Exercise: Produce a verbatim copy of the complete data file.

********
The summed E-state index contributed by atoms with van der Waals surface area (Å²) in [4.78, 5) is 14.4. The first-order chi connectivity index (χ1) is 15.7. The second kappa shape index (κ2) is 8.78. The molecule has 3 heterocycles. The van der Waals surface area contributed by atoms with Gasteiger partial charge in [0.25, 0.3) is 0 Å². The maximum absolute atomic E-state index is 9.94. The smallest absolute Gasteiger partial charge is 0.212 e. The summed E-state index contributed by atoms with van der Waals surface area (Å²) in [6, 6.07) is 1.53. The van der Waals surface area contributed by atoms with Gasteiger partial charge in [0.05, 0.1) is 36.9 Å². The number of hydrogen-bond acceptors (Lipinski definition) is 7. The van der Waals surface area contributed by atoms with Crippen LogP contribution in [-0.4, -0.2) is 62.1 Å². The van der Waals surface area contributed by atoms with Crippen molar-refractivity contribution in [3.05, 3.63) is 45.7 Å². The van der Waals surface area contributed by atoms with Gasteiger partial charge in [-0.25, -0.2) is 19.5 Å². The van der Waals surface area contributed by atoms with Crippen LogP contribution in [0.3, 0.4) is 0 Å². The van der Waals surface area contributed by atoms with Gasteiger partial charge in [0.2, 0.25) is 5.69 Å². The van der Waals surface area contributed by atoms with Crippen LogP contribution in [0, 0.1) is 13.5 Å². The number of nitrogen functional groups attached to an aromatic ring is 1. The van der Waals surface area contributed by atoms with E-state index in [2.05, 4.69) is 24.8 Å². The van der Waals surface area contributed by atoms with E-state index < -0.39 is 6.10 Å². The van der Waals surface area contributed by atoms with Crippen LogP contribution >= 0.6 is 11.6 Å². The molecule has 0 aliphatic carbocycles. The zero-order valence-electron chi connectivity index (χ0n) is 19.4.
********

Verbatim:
The summed E-state index contributed by atoms with van der Waals surface area (Å²) in [4.78, 5) is 14.4. The first-order chi connectivity index (χ1) is 15.7. The second kappa shape index (κ2) is 8.78. The molecule has 3 heterocycles. The van der Waals surface area contributed by atoms with Gasteiger partial charge in [0.25, 0.3) is 0 Å². The maximum absolute atomic E-state index is 9.94. The smallest absolute Gasteiger partial charge is 0.212 e. The summed E-state index contributed by atoms with van der Waals surface area (Å²) in [6, 6.07) is 1.53. The van der Waals surface area contributed by atoms with Gasteiger partial charge in [0.05, 0.1) is 36.9 Å². The number of hydrogen-bond acceptors (Lipinski definition) is 7. The van der Waals surface area contributed by atoms with Crippen LogP contribution in [-0.4, -0.2) is 62.1 Å². The van der Waals surface area contributed by atoms with Crippen molar-refractivity contribution in [3.05, 3.63) is 45.7 Å². The van der Waals surface area contributed by atoms with Gasteiger partial charge in [-0.25, -0.2) is 19.5 Å². The van der Waals surface area contributed by atoms with Crippen LogP contribution in [0.3, 0.4) is 0 Å². The van der Waals surface area contributed by atoms with Gasteiger partial charge in [0.2, 0.25) is 5.69 Å². The van der Waals surface area contributed by atoms with Crippen LogP contribution in [0, 0.1) is 13.5 Å². The number of nitrogen functional groups attached to an aromatic ring is 1. The van der Waals surface area contributed by atoms with E-state index in [2.05, 4.69) is 24.8 Å². The van der Waals surface area contributed by atoms with E-state index < -0.39 is 6.10 Å². The van der Waals surface area contributed by atoms with Crippen LogP contribution >= 0.6 is 11.6 Å². The molecule has 0 aliphatic carbocycles. The zero-order valence-electron chi connectivity index (χ0n) is 19.4.